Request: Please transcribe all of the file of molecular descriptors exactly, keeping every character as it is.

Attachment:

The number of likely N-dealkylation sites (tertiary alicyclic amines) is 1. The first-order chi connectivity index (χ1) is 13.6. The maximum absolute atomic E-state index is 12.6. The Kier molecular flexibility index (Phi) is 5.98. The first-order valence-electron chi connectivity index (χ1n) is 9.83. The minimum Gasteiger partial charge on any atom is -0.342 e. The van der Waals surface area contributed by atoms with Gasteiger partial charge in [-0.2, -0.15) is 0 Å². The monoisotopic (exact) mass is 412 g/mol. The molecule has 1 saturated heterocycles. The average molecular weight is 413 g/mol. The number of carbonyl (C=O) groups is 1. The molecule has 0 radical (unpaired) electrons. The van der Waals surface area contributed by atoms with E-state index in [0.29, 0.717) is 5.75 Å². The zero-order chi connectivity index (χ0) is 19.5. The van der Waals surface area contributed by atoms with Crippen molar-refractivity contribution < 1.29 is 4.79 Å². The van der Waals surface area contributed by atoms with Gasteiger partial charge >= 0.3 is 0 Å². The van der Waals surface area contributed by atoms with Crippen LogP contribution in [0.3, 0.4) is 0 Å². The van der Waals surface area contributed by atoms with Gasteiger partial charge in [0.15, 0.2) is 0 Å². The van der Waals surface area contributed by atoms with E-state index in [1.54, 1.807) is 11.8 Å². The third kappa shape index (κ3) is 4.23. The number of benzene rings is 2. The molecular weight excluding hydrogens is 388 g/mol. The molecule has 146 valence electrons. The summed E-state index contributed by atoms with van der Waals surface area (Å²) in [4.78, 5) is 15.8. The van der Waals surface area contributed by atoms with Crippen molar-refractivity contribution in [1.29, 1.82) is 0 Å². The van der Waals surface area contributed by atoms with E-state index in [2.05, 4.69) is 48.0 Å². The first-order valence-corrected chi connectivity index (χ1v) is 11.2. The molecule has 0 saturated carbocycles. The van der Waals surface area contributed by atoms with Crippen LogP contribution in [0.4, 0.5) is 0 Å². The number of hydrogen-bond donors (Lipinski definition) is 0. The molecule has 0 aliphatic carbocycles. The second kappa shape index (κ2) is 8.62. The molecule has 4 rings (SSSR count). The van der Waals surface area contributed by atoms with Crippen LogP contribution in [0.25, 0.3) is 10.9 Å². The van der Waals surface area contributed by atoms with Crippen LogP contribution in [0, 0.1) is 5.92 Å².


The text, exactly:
The number of likely N-dealkylation sites (tertiary alicyclic amines) is 1. The first-order chi connectivity index (χ1) is 13.6. The maximum absolute atomic E-state index is 12.6. The Kier molecular flexibility index (Phi) is 5.98. The first-order valence-electron chi connectivity index (χ1n) is 9.83. The minimum Gasteiger partial charge on any atom is -0.342 e. The van der Waals surface area contributed by atoms with Gasteiger partial charge in [-0.2, -0.15) is 0 Å². The monoisotopic (exact) mass is 412 g/mol. The molecule has 1 saturated heterocycles. The average molecular weight is 413 g/mol. The number of carbonyl (C=O) groups is 1. The molecule has 0 radical (unpaired) electrons. The van der Waals surface area contributed by atoms with E-state index in [0.29, 0.717) is 5.75 Å². The zero-order chi connectivity index (χ0) is 19.5. The van der Waals surface area contributed by atoms with Crippen molar-refractivity contribution < 1.29 is 4.79 Å². The van der Waals surface area contributed by atoms with Gasteiger partial charge >= 0.3 is 0 Å². The van der Waals surface area contributed by atoms with Crippen LogP contribution in [0.3, 0.4) is 0 Å². The van der Waals surface area contributed by atoms with Gasteiger partial charge in [0.15, 0.2) is 0 Å². The van der Waals surface area contributed by atoms with E-state index in [1.54, 1.807) is 11.8 Å². The third kappa shape index (κ3) is 4.23. The number of benzene rings is 2. The molecular weight excluding hydrogens is 388 g/mol. The molecule has 146 valence electrons. The summed E-state index contributed by atoms with van der Waals surface area (Å²) in [4.78, 5) is 15.8. The van der Waals surface area contributed by atoms with Crippen molar-refractivity contribution in [1.29, 1.82) is 0 Å². The van der Waals surface area contributed by atoms with E-state index in [2.05, 4.69) is 48.0 Å². The first-order valence-corrected chi connectivity index (χ1v) is 11.2. The molecule has 0 saturated carbocycles. The van der Waals surface area contributed by atoms with Crippen LogP contribution in [0.4, 0.5) is 0 Å². The number of hydrogen-bond donors (Lipinski definition) is 0. The molecule has 0 aliphatic carbocycles. The second kappa shape index (κ2) is 8.62. The molecule has 4 rings (SSSR count). The van der Waals surface area contributed by atoms with Crippen LogP contribution in [0.25, 0.3) is 10.9 Å². The van der Waals surface area contributed by atoms with Crippen LogP contribution in [0, 0.1) is 5.92 Å².